WWDC 2018: How Apple plans to break iPhone addiction
The past few months have eroded my trust in Apple in a big way. And quite honestly, if you're going to be spending thousands of dollars of hardware with a company, and handing over to it vast swathes of personal data, you need trust.
It's been a bad few months for Apple. It began when it surfaced -- quite by accident -- that Apple was deliberately throttling some older iPhones where the battery could no longer keep up with the demands placed on it. Now, Apple might have had a good reason to do this (in fact, in many ways I think its solution to the problem was a pretty elegant one), but the fact that it didn't explain to iPhone users what it was doing (followed by the quite frankly weak response that Apple CEO Tim Cook offered up) amounted to a huge, glaring breach of trust.
Apple forgot that it no longer owned the iPhones it was surreptitiously tweaking in order to hide what feels to me like a design problem.
Then the other day, unsealed court documents revealed that Apple knew that the iPhone 6 had a "Bendgate" problem, but rather than own up to the problem, the company issued a statement downplaying the issue.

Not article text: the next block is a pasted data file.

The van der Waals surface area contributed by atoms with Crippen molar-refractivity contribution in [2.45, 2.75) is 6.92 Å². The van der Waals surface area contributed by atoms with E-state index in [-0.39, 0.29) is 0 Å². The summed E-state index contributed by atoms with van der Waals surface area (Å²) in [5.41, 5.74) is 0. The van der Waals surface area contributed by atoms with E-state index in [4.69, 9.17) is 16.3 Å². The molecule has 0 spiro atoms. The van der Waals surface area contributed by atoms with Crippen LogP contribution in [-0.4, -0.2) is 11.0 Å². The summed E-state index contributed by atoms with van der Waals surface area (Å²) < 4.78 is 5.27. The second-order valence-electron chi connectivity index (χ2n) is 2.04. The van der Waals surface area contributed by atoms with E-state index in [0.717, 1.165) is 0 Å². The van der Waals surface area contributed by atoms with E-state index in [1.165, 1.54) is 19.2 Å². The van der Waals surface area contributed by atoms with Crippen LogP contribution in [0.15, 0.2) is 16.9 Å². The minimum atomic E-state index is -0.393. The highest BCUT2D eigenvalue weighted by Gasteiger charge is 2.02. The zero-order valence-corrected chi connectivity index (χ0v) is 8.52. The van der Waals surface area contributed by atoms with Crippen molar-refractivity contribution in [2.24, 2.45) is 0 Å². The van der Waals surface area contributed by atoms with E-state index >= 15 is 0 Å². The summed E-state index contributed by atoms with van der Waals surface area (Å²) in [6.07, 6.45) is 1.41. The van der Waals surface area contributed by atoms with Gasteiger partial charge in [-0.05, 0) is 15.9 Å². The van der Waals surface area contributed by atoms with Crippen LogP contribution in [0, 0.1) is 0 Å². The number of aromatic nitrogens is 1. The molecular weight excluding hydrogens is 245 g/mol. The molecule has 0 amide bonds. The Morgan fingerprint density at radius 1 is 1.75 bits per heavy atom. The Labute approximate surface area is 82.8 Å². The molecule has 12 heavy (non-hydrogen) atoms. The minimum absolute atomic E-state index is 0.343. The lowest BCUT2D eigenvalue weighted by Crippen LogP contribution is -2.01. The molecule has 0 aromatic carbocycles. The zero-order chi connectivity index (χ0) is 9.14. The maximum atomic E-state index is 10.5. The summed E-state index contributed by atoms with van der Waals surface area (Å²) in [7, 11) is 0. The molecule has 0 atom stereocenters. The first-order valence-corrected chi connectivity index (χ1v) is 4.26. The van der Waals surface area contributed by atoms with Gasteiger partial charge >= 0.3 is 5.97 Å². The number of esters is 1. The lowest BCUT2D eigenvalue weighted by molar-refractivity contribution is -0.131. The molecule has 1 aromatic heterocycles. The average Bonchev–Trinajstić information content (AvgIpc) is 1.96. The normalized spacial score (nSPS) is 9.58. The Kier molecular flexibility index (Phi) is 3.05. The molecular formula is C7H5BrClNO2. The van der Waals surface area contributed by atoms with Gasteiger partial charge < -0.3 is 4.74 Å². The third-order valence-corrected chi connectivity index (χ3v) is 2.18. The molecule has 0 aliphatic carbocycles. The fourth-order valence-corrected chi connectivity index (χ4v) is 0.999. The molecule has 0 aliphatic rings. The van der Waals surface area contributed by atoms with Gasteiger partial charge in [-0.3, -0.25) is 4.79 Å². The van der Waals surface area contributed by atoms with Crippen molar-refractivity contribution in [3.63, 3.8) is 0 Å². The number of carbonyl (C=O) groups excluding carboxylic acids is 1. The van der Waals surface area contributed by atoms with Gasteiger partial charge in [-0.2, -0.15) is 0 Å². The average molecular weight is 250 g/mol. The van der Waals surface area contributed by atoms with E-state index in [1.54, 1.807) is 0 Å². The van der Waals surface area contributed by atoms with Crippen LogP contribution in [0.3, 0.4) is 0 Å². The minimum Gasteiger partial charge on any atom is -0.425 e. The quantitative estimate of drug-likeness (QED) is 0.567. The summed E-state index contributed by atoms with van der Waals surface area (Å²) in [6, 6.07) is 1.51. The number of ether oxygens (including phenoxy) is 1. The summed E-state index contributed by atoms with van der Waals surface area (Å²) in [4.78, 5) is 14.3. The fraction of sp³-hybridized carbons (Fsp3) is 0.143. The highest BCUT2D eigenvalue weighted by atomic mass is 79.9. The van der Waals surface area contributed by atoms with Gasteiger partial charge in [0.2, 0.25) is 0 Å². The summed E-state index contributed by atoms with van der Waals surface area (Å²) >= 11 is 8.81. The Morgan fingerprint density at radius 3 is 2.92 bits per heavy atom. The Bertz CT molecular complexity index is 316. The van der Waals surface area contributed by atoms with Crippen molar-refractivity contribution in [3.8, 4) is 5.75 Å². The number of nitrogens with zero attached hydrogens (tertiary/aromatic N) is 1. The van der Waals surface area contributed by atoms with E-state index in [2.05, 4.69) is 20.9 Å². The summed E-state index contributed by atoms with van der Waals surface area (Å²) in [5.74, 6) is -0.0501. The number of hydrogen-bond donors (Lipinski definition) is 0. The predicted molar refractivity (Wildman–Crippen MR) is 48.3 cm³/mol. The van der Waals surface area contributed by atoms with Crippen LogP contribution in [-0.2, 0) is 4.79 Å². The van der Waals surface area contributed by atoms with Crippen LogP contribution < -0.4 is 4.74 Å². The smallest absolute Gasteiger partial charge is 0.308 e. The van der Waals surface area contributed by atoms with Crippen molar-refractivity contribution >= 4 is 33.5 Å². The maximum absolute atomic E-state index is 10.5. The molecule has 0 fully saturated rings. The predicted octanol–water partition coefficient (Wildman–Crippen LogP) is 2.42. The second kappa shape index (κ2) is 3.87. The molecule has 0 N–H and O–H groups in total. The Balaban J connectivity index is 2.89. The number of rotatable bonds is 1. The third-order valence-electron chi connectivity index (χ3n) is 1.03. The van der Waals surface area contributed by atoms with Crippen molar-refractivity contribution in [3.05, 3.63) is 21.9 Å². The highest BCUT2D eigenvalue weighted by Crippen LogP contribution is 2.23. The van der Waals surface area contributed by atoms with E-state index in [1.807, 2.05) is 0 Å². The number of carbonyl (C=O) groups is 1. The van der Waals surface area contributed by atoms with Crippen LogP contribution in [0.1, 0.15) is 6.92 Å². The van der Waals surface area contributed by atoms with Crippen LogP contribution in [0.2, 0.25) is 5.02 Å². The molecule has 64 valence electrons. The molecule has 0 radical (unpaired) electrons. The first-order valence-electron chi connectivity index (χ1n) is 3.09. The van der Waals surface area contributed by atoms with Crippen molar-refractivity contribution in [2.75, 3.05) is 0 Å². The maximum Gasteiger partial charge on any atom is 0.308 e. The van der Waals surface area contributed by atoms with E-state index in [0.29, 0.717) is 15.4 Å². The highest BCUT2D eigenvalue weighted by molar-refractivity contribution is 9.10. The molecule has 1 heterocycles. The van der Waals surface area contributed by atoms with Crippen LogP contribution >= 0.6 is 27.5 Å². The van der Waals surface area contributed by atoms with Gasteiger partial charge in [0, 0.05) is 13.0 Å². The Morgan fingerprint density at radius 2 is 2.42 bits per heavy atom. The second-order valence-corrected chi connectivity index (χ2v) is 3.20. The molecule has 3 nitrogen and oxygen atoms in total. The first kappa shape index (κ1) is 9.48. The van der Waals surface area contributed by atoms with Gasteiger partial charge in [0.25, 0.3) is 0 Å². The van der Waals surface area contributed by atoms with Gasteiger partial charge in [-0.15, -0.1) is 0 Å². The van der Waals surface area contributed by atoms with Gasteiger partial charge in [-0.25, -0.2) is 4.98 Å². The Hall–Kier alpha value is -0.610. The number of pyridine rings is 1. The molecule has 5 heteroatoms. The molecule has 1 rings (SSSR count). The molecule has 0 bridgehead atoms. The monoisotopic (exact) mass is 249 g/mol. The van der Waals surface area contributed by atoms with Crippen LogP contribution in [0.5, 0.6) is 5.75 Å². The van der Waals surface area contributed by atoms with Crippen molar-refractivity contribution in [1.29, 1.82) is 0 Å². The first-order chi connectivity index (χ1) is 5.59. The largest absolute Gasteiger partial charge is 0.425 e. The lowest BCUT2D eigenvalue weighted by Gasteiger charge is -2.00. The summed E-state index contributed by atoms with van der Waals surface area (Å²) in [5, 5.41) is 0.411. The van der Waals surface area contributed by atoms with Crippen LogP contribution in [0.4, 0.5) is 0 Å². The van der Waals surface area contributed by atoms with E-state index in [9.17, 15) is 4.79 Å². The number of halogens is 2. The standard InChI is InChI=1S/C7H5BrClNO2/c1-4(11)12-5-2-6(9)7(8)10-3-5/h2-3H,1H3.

How many more skeletons does Apple have in its closet waiting to fall out? It's hard to imagine that there are none given that two have already made an undignified appearance over the course of a few months.
And that's the problem with trust. Once it has evaporated, it takes a lot of work to bring it back.
And this is work that I don't see Apple doing.
The company is great about telling us how awesome it is, and how many of this or that it has sold, or how it promises to behave in ethical ways with our data, but it's also clear that it's a company that works hard to avoid taking responsibility for issues, bulldozering them into the future and hoping they don't come to light.
What else is Apple hoping doesn't surface?
With WWDC 2018 kicking off today, Apple has an opportunity to address this issue of trust. And let's face it, this is the perfect venue for such openness, because the developers that Apple rely on for the awesome apps that drive adoption of its hardware have a lot to lose if caught up in the crossfire of a scandal.
But, as with most things Apple-related, I'm not holding my breath.
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